'Prozac Nation': 20 Years On

Victoria Sadler | Posted 09.11.2014 | UK Entertainment
Victoria Sadler

In September 1994 Elizabeth Wurtzel's first book Prozac Nation was published and a new era of confessional-style memoir was born. Further than that, Elizabeth's frank and unsympathetic portrayal of her battles with depression was revolutionary in a way that now, even 20 years later, we're still getting used to...

Raw and Unforgettable Magic: Taiye Selasi's Ghana Must Go

Marie Southard Ospina | Posted 30.08.2014 | UK
Marie Southard Ospina

As someone who grew up stretched between Third and First Worlds, in a broken family with seven siblings scattered across the globe (each facing their own demons), there was a lot in this book that resonated with me on an intrinsic level -- things difficult for anyone to read, because of the unfiltered, unedited truth behind them.

Meatspace by Nikesh Shukla - Learning to Dwell in the Possible

Kester Brewin | Posted 09.08.2014 | UK Entertainment
Kester Brewin

This multiplicity of possibilities requires a modern version of a rather more ancient magic: the splitting of the self to transcend the grim mundanity of having to 'be' in a particular place at any one time.

Lost for Words by Edward St Aubyn: Book Review

Hannah Beckerman | Posted 28.06.2014 | UK Entertainment
Hannah Beckerman

It would be a mistake to assume that Lost for Words is simply a novel about book prizes. It's a novel about literature: about how we appraise it, what we value in it and who we choose to guide us in what we read.

The Vagenda, Book Review

Victoria Sadler | Posted 27.06.2014 | UK Entertainment
Victoria Sadler

The new Vagenda book has put me in a real quandary. I dislike feminists having a go at each other rather than working together but, in all honesty, I cannot recommend this book. It's narrow in scope, outdated in its subject matter and patronising at best, offensive at worst.

The Man Who Wrote Henry VIII's Court

Amy Licence | Posted 17.06.2014 | UK Entertainment
Amy Licence

Now, historian Lauren Mackay has looked afresh at Chapuys' letters, returning to his actual words, to decipher exactly what he did have to say. And what he didn't. What emerges in this new book about the Tudor court is a complex diplomatic picture of a lively and clever man who defies the stereotypes perpetuated in some history books to shine as he takes centre stage.

Rhino Hunt by Nick Higgins - Book Review

Robert Bradley | Posted 30.05.2014 | UK Entertainment
Robert Bradley

Rhino Hunt is an honest look at the relationships held between modern middle aged men. Just as the success of the Inbetweeners movie is largely down to its realistic take on teenage life, Rhino Hunt exposes many truths of what it means to be a middle aged man, especially the ones blessed with that innate ability to act like a child, and get away with it.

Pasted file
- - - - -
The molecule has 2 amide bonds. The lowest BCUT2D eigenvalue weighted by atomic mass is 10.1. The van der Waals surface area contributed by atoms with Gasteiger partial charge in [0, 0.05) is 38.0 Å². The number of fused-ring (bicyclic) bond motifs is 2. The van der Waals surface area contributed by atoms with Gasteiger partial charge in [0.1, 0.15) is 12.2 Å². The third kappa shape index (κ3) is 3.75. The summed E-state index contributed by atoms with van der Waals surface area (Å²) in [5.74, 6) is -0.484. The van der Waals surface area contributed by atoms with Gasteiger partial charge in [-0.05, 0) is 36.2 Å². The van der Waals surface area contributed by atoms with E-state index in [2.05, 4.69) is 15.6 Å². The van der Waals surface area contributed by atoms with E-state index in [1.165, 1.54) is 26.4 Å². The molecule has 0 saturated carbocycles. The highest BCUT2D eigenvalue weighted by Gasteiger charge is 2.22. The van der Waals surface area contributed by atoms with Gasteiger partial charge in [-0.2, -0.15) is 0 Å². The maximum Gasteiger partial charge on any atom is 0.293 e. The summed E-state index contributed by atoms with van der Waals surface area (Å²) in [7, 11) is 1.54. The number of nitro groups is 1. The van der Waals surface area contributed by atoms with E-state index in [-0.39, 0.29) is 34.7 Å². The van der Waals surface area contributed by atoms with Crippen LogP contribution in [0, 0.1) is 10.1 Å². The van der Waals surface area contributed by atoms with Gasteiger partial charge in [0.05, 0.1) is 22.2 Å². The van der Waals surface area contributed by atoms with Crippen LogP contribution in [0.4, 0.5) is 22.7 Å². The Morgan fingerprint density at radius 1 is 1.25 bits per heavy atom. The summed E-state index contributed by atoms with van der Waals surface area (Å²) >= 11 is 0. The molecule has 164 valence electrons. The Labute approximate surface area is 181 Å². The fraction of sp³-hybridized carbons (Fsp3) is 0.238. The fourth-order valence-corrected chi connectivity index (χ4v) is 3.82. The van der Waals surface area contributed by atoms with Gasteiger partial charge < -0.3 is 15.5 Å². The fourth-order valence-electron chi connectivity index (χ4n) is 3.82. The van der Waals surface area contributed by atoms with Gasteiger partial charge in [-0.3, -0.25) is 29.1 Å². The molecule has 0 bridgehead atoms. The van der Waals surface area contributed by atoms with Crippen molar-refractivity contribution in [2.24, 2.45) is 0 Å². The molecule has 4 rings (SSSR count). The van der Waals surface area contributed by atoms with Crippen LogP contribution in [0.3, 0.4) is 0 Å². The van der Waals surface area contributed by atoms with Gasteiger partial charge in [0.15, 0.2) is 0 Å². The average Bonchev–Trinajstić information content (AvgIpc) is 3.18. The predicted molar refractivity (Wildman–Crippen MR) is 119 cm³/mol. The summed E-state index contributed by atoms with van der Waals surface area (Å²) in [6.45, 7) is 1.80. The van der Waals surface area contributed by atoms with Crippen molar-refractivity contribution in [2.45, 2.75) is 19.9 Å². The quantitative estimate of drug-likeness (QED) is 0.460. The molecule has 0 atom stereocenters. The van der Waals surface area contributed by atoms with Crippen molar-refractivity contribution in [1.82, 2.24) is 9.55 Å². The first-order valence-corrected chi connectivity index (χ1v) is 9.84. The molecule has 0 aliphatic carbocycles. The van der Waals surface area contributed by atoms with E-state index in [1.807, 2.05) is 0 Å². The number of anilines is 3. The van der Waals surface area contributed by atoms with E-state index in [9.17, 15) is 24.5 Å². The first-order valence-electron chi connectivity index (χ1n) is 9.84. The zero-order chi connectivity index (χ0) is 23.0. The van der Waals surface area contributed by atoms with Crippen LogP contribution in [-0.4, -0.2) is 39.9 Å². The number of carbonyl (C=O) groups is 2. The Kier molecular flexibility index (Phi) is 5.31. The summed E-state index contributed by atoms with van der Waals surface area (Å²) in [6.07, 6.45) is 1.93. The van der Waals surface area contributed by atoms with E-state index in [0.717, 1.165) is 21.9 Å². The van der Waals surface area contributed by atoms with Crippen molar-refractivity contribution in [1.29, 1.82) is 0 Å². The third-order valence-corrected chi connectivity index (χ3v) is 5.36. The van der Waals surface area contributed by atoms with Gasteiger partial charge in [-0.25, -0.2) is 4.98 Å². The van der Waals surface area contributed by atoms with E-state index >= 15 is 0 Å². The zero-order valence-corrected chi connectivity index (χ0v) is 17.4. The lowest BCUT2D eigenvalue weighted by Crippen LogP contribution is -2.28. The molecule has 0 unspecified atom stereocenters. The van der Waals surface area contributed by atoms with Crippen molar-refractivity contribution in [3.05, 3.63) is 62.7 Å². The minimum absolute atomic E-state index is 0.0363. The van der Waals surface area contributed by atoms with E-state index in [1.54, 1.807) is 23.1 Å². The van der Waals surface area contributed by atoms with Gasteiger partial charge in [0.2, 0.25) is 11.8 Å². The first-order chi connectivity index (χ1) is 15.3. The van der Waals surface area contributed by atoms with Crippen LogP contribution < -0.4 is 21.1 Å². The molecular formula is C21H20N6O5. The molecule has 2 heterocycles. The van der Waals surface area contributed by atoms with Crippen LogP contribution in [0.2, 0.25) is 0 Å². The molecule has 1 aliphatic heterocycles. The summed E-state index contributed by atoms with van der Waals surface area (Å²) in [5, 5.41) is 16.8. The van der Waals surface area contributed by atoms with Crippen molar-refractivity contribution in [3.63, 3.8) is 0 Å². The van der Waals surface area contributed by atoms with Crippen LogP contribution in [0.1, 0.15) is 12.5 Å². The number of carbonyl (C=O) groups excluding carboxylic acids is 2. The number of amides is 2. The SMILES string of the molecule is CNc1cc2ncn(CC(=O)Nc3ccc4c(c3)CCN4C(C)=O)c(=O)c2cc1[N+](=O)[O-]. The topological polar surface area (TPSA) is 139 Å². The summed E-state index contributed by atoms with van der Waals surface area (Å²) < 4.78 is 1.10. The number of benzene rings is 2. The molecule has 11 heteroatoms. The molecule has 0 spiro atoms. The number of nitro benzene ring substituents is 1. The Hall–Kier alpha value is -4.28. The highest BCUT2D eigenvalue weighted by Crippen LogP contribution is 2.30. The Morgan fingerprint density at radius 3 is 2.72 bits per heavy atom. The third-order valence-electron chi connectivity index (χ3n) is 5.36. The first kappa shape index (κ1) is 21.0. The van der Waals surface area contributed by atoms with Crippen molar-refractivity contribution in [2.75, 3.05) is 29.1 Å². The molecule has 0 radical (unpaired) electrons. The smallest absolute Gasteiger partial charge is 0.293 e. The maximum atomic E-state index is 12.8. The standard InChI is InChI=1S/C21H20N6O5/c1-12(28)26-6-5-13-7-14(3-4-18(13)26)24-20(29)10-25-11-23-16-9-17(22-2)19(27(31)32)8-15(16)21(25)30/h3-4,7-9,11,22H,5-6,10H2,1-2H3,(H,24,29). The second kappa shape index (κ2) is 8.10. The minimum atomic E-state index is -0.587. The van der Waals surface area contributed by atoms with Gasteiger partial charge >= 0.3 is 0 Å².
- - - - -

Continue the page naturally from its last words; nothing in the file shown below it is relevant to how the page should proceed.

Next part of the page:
Latent Hazard by Piers Venmore-Rowland - Book Review

Robert Bradley | Posted 12.05.2014 | UK Entertainment
Robert Bradley

I have always wanted to be in an action thriller. Such fleeting fantasies tend to find me when travelling. Every woman under the age of forty has and no doubt continues to fanaticise about staring in their own music video.

Book Review: Tabish Khair, How to Fight Islamist Terror From the Missionary Position

Claire Chambers | Posted 23.04.2014 | UK Universities & Education
Claire Chambers

This is a fast-paced, hilarious novel that nonetheless has sufficient depth to withstand several re-readings. If there's any justice, it's going to be as big a hit in Euro-America as it has been in Khair's home country of India.

Book Review: Tamarind Mem

Sumeet Grover | Posted 15.04.2014 | UK Entertainment
Sumeet Grover

Tamarind Mem, a Canadian bestseller novel from 1997, written by Indian-born is an infectious and unforgettable story of an extensively engaged childhood, family, identity, culture and its inherent oppression of women, narrated through genius storytelling.

Poetry Review: The Nordic Light

Sumeet Grover | Posted 11.04.2014 | UK Entertainment
Sumeet Grover

The Nordic Light is a collection of poetry accompanied by photography, a seldom used combination, but a very impactful and much needed one. All of the poems in this book are contributions from historic or prominent Norwegian poets, with the exception of one Danish and one Finnish poet.

Cat Out of Hell by Lynne Truss - Book Review

Robert Bradley | Posted 28.03.2014 | UK Entertainment
Robert Bradley

Firstly, I must state that I am not the biggest fan of cats; an animal that is so fleetingly your pet, only ever belongs to your family exclusively on it's own terms. Unlike dogs, cats have always appeared to have an air of beguiling independence and a haze of evil surrounding them.

The Tell-Tale Heart by Jill Dawson - Book Review

Robert Bradley | Posted 23.03.2014 | UK Entertainment
Robert Bradley

At the hospital bedside of Patrick, a 50-year-old professor of American studies, drinker and womaniser, our narrator begins to detail the transformative days that follow shortly after his heart transplant.